Throughout his career, one of the biggest drawbacks or barriers to success for Eddie Gilbert was his lack of size. Heading up to New York/WWF—a territory known for promoting wrestlers who were action figure-like in their definition—was a brave step. The confidence of youth, the confidence of Gilbert in his own ability, must have inspired him to believe he could make it in the WWF, somewhat against the odds.
Gilbert’s arrival in the territory coincided with that of Curt Hennig, another second generation superstar that the promotion was taking a look at and three years older than Gilbert. Like the aforementioned team with Ricky Morton, Hennig shared similar attributes to Eddie notwithstanding having a father in the business. During a time where the in-ring action in the WWF could be pedestrian, Gilbert and Hennig were fresh faces that offered more excitement from bell to bell.
The October 5 taping in Allentown, Pennsylvania saw the debut of Gilbert—the October 9 show airing a victory over Victor Mercado, one that seems to be lost to the sands of time (or beyond my rudimentary abilities at searching for it). What is readily available was his debut as a tag team with Hennig, occurring the following week in terms of airing but taped as part of the same show. Their opponents? Mac Rivera and Tony Colon.
(Eddie Gilbert and Curt Hennig’s debut as a tag team on October 16 Championship Wrestling)
To debut two potential stars in your promotion after a bloody altercation between Jimmy Snuka and Ray Stevens had seen Snuka carted out on a stretcher was somewhat cruel. The muted crowd. The response to the action was noted by Vince McMahon Jr. on commentary and it was an uphill battle to engage the crowd that Gilbert and Hennig never looked like managing. Neither man looked particularly impressive, though Gilbert hit the most impressive spot with a flying forearm to the face of Colon. It was Hennig, however, who got the pin.
When I first talked about a retrospective of Gilbert’s career, spanning out of some early WWF action that I’d seen him in, what one fan pointed out was how young Gilbert was compared to the rest of the roster. On the same episode of Championship Wrestling, you had Superstar Billy Graham (39), Rocky Johnson (38), and Andre the Giant (36). The hot angle that saw Stevens attack Snuka saw a forty-eight-year old bloodying a spry man of thirty-nine. Gilbert and Hennig were very much against the established grain of a WWF wrestler of the era.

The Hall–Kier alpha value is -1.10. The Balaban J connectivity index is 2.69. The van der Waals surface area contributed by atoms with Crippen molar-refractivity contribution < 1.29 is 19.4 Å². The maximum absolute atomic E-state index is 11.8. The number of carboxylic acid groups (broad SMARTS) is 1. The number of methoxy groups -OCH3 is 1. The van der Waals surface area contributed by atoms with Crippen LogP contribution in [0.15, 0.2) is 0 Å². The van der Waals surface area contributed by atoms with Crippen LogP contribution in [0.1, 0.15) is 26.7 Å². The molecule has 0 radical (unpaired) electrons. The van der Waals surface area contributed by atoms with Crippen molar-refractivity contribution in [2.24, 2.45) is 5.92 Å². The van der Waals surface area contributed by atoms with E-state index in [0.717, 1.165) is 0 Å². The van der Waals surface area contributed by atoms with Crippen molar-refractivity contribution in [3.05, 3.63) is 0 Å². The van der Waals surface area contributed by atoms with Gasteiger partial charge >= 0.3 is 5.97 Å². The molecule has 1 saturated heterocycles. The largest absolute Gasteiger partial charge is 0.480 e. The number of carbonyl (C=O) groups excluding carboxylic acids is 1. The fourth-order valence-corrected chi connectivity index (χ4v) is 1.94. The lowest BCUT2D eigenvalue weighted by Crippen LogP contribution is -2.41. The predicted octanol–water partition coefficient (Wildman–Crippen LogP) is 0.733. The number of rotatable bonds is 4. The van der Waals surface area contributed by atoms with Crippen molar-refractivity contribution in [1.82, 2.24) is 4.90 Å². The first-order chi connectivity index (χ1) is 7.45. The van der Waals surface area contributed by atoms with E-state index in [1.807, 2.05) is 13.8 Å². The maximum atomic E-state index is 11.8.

Their position in the pecking order was quickly established as December 4th saw them teaming against the Wild Samoans. Though they had some success – Gilbert in particular avoiding a chop that caused some Samoan on Samoan violence – a dominant squash was the order of the day. The Samoans went on to win the WWF World Tag Team Titles in March 1983, so they were being primed.
Gilbert’s tenure in the promotion lasted a year and a half. Hennig, on the other hand, left partway through 1983. By that point, Gilbert had already been positioned as a protege of the current WWF World Heavyweight Champion, Bob Backlund. Two weeks after the defeat against the Samoans, Gilbert was teaming with Backlund on an episode of Championship Wrestling. A week later the champion saved Gilbert, whose match against Big John Studd ended prematurely when the giant shoved the referee out of the way.
What might usually be considered a positive alliance in terms of how you were perceived by the crowd only ended up hurting Gilbert in the long run. A new team that was formed alongside Tony Garea came up against the stumbling block of the Samoans once more, whilst there was limited upward trajectory in Gilbert’s singles aspirations.
Where his skills were most appreciated was his ability to hold his own in a number of matches against a touring Tiger Mask. Taking place at the tail end of 1982, the matches weren’t groundbreaking in the manner that the Dynamite Kid matches would be, but Gilbert was an effective base against which Mask could show off his quick exchanges, reversals and high flying moves.
Whatever momentum Gilbert had managed to create all but vanished in May. According to Gilbert, an invitation to eat at Vince McMahon’s place ended up with him ploughing his car into the back of a lorry. The injuries included him cracking his C5 vertebrae, an injury that could have cost him his in-ring career.
In Gilbert’s own words, he returned to the ring too early. In the words of Wrestling Observer Newsletter readers, he returned to shoot an angle that won the award for Most Disgusting Promotional Tactic that year. Having legitimately broken his neck, the WWF booked him in an angle in which, upon his brief return, the Masked Superstar broke his neck with two swinging neckbreakers on the concrete floor. Used as a means to build a feud between the Superstar and Backlund, it was a crass usage of a genuine injury.
This was where the association with Backlund hurt the most: the tail end of 1983. The WWF, and wrestling as a whole, was about to enter a new era, one in which Backlund was certainly not the guy at the top table for Vince McMahon Jr. Gilbert returned to the ring in November; Backlund lost the title the following month and was out of the company by February 84. Citing feeling homesick, Gilbert was gone by March – his most notable action of his final few months being a sacrificial lamb for The Iron Sheik before a post-match angle saw Sergeant Slaughter lead the crowd in the Pledge of Allegiance, officially turning face in the process.
In some ways, that summed up Gilbert’s run in New York. He was around at important parts, but nothing that ever elevated him. Even when things such as the Superstar attack happened, they were to the benefit of other people. A start that had begun with such promise was curtailed, both in terms of booking and the car crash.
Gilbert went home to Memphis, where things were only going to get worse before they could get better.